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Saturday, April 19, 2014         

PART 3: THE NEXT GENERATION


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New initiatives aim to combat ‘brain drain’

Big Island youth see few job opportunities at home, a mindset educators and officials hope to change

By Mary Vorsino

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LAST UPDATED: 04:09 a.m. HST, Apr 28, 2013


HONOKAA >> Tucked away in a small asphalt lot on Honokaa High's campus, about two dozen carpentry students toiled away at their sawhorses. Hard hats and safety goggles on, measuring tape and saws out.

"I'd rather be out here than in a classroom," said Kaila Torres, 17, as she eyed a piece of wood she needed to cut.

The group is earning dual high school and college credit as part of an intensive "construction academy," designed to give students a head start on their postsecondary education before they leave high school.

But while the students might graduate with a bit of an advantage, teachers and counselors acknowledge that these teens — and their peers across Hawaii island — still face considerable challenges: among them, a high unemployment rate, a lack of opportunities for young people and few options for work in their own backyards.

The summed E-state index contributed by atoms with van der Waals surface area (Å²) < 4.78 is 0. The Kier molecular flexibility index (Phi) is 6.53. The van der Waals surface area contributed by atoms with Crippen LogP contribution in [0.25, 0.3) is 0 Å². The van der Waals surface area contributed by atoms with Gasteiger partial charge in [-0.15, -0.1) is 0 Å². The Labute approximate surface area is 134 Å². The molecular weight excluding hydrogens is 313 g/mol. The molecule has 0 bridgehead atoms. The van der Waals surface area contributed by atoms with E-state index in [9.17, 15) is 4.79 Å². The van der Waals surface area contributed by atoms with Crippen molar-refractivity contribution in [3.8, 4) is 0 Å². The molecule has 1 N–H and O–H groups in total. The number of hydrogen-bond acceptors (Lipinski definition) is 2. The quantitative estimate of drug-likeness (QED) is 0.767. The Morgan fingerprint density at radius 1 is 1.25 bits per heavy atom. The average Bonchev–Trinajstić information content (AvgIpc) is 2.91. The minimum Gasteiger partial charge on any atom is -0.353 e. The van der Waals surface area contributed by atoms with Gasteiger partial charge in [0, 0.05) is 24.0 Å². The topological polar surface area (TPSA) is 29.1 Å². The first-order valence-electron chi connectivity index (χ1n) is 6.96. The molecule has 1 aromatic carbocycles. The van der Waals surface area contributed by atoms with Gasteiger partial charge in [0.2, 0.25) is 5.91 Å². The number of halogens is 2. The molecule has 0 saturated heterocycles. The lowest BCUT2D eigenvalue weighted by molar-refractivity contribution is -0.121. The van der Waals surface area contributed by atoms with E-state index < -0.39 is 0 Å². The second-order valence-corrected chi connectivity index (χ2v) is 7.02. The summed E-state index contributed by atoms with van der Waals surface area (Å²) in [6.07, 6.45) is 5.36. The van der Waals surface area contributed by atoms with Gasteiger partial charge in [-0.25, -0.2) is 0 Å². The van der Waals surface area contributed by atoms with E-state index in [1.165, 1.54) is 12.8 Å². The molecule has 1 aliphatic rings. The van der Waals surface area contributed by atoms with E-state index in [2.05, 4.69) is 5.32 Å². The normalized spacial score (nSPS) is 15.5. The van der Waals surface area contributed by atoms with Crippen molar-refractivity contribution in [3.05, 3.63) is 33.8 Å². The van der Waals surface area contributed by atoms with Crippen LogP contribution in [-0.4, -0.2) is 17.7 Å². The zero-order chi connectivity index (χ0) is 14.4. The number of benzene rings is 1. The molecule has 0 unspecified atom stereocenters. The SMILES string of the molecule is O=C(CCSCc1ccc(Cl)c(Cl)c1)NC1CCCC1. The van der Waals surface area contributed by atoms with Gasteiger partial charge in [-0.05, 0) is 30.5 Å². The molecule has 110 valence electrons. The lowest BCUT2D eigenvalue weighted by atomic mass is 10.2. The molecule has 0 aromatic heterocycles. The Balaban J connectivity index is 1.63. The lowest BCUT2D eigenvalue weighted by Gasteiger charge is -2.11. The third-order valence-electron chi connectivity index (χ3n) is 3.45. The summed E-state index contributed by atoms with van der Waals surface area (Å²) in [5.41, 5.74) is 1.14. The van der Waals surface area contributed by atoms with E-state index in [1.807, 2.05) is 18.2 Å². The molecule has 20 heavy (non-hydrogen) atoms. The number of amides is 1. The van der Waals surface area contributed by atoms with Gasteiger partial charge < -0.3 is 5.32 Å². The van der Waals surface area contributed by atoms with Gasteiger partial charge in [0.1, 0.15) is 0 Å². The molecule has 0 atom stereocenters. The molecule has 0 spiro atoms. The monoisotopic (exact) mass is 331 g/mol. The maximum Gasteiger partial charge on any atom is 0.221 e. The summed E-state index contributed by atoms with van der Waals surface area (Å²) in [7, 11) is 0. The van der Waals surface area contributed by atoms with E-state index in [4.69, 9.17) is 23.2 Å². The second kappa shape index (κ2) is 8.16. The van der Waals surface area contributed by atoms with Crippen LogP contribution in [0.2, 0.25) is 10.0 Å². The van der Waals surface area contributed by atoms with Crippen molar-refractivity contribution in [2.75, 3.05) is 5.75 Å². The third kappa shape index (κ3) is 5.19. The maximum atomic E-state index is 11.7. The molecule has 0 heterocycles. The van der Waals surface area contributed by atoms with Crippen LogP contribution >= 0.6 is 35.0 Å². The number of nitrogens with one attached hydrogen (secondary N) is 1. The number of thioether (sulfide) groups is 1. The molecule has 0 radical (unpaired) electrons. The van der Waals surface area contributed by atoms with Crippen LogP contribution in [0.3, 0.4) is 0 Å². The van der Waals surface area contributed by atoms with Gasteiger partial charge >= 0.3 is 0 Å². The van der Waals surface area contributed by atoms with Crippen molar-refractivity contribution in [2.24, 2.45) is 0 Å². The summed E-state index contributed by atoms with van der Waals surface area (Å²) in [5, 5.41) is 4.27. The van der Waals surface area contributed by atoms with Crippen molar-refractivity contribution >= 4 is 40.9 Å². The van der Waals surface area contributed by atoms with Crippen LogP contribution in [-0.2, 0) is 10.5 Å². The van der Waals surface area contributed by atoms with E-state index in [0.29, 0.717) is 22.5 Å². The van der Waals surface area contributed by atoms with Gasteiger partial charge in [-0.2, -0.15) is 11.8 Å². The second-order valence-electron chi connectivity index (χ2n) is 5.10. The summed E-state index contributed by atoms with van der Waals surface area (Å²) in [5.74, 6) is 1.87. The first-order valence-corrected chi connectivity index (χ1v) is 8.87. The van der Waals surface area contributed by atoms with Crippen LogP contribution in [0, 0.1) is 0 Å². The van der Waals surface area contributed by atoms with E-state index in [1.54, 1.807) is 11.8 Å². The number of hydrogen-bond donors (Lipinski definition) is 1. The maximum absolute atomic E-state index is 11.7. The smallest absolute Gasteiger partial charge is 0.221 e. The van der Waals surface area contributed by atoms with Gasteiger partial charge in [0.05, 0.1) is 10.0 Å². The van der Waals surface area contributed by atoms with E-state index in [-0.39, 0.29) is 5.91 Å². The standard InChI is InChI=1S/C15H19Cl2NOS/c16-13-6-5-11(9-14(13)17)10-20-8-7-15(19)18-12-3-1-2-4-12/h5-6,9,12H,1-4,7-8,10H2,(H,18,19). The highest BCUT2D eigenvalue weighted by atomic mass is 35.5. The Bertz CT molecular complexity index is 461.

"The hardest part is to try and convince the students that they can have success," said Reuben Chip, the Hawaii Community College instructor who teaches the carpentry course. "They're telling me their dad was laid off, there is no construction."

There are new initiatives underway aimed at better preparing Hawaii island's young people for a competitive workforce, steering them to high-demand careers and bolstering options for a new generation. The fruits of these scattered efforts aren't yet known, but many agree the work is sorely needed.

EVEN BEFORE THEY leave high school, Hawaii island youth must tackle a hard truth: Work is tough to find here, especially for those entering the job market.

And for many youth living on the state's second most populous island, getting ahead probably means going away. It means leaving small, rural communities like this one for the population centers in Hilo or Kona, or leaving the island for Oahu or the mainland.